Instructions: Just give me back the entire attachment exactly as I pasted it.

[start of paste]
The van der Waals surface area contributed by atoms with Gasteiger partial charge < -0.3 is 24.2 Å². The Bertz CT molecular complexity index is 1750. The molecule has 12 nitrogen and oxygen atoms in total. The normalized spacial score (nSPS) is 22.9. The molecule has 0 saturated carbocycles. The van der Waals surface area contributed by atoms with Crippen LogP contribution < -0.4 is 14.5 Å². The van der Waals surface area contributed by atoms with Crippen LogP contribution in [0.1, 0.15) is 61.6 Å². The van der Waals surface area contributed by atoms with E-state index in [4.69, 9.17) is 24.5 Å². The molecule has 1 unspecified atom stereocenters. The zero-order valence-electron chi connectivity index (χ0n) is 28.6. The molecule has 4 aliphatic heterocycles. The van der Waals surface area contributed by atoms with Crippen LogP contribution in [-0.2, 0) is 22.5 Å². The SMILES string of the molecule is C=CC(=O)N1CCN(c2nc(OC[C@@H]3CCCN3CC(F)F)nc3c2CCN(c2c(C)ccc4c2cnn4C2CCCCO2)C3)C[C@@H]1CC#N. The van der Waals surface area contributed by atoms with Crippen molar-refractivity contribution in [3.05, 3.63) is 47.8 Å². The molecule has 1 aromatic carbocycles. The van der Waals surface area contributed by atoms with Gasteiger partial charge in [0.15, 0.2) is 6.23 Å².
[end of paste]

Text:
The van der Waals surface area contributed by atoms with Gasteiger partial charge < -0.3 is 24.2 Å². The Bertz CT molecular complexity index is 1750. The molecule has 12 nitrogen and oxygen atoms in total. The normalized spacial score (nSPS) is 22.9. The molecule has 0 saturated carbocycles. The van der Waals surface area contributed by atoms with Crippen LogP contribution < -0.4 is 14.5 Å². The van der Waals surface area contributed by atoms with Crippen LogP contribution in [0.1, 0.15) is 61.6 Å². The van der Waals surface area contributed by atoms with E-state index in [4.69, 9.17) is 24.5 Å². The molecule has 1 unspecified atom stereocenters. The zero-order valence-electron chi connectivity index (χ0n) is 28.6. The molecule has 4 aliphatic heterocycles. The van der Waals surface area contributed by atoms with Crippen LogP contribution in [-0.2, 0) is 22.5 Å². The SMILES string of the molecule is C=CC(=O)N1CCN(c2nc(OC[C@@H]3CCCN3CC(F)F)nc3c2CCN(c2c(C)ccc4c2cnn4C2CCCCO2)C3)C[C@@H]1CC#N. The van der Waals surface area contributed by atoms with Crippen molar-refractivity contribution in [3.05, 3.63) is 47.8 Å². The molecule has 1 aromatic carbocycles. The van der Waals surface area contributed by atoms with Gasteiger partial charge in [0.15, 0.2) is 6.23 Å².